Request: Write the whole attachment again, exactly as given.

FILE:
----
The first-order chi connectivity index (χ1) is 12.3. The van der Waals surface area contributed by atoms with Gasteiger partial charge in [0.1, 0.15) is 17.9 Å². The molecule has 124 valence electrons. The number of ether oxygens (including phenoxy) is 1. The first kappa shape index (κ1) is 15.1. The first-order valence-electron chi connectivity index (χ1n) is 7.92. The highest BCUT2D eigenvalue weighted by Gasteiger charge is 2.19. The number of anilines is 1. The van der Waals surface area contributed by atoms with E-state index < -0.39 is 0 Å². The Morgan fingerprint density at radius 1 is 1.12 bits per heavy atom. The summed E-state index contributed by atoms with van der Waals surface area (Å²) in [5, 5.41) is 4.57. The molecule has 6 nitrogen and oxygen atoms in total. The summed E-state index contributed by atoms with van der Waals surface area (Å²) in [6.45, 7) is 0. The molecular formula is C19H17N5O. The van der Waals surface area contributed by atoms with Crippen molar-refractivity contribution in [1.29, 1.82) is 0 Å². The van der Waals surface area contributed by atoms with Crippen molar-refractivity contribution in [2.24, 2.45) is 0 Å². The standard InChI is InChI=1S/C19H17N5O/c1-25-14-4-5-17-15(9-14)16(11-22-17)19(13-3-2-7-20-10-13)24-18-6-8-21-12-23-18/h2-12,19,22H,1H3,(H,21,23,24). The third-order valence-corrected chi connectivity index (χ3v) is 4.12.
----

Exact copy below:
The first-order chi connectivity index (χ1) is 12.3. The van der Waals surface area contributed by atoms with Gasteiger partial charge in [0.1, 0.15) is 17.9 Å². The molecule has 124 valence electrons. The number of ether oxygens (including phenoxy) is 1. The first kappa shape index (κ1) is 15.1. The first-order valence-electron chi connectivity index (χ1n) is 7.92. The highest BCUT2D eigenvalue weighted by Gasteiger charge is 2.19. The number of anilines is 1. The van der Waals surface area contributed by atoms with E-state index < -0.39 is 0 Å². The Morgan fingerprint density at radius 1 is 1.12 bits per heavy atom. The summed E-state index contributed by atoms with van der Waals surface area (Å²) in [5, 5.41) is 4.57. The molecule has 6 nitrogen and oxygen atoms in total. The summed E-state index contributed by atoms with van der Waals surface area (Å²) in [6.45, 7) is 0. The molecular formula is C19H17N5O. The van der Waals surface area contributed by atoms with Crippen molar-refractivity contribution in [1.29, 1.82) is 0 Å². The van der Waals surface area contributed by atoms with Crippen molar-refractivity contribution in [2.24, 2.45) is 0 Å². The standard InChI is InChI=1S/C19H17N5O/c1-25-14-4-5-17-15(9-14)16(11-22-17)19(13-3-2-7-20-10-13)24-18-6-8-21-12-23-18/h2-12,19,22H,1H3,(H,21,23,24). The third-order valence-corrected chi connectivity index (χ3v) is 4.12.